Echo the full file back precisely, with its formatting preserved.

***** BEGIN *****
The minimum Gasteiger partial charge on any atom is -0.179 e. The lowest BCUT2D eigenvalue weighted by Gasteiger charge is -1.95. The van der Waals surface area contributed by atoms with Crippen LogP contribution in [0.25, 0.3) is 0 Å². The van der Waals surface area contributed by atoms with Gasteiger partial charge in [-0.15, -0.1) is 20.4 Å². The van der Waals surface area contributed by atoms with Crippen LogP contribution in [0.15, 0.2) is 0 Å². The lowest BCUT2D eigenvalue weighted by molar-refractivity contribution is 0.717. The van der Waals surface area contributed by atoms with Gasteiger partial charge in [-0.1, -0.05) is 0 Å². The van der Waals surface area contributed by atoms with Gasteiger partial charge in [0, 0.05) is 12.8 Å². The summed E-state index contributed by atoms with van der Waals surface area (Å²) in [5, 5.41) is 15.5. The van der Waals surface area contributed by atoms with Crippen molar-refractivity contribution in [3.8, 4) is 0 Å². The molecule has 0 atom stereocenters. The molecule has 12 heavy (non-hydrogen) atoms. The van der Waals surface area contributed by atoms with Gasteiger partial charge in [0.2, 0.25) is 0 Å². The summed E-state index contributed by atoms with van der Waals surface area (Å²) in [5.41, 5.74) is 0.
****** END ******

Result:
The minimum Gasteiger partial charge on any atom is -0.179 e. The lowest BCUT2D eigenvalue weighted by Gasteiger charge is -1.95. The van der Waals surface area contributed by atoms with Crippen LogP contribution in [0.25, 0.3) is 0 Å². The van der Waals surface area contributed by atoms with Gasteiger partial charge in [-0.15, -0.1) is 20.4 Å². The van der Waals surface area contributed by atoms with Crippen LogP contribution in [0.15, 0.2) is 0 Å². The lowest BCUT2D eigenvalue weighted by molar-refractivity contribution is 0.717. The van der Waals surface area contributed by atoms with Gasteiger partial charge in [-0.1, -0.05) is 0 Å². The van der Waals surface area contributed by atoms with Gasteiger partial charge in [0, 0.05) is 12.8 Å². The summed E-state index contributed by atoms with van der Waals surface area (Å²) in [5, 5.41) is 15.5. The van der Waals surface area contributed by atoms with Crippen molar-refractivity contribution in [3.8, 4) is 0 Å². The molecule has 0 atom stereocenters. The molecule has 12 heavy (non-hydrogen) atoms. The van der Waals surface area contributed by atoms with Gasteiger partial charge in [0.2, 0.25) is 0 Å². The summed E-state index contributed by atoms with van der Waals surface area (Å²) in [5.41, 5.74) is 0.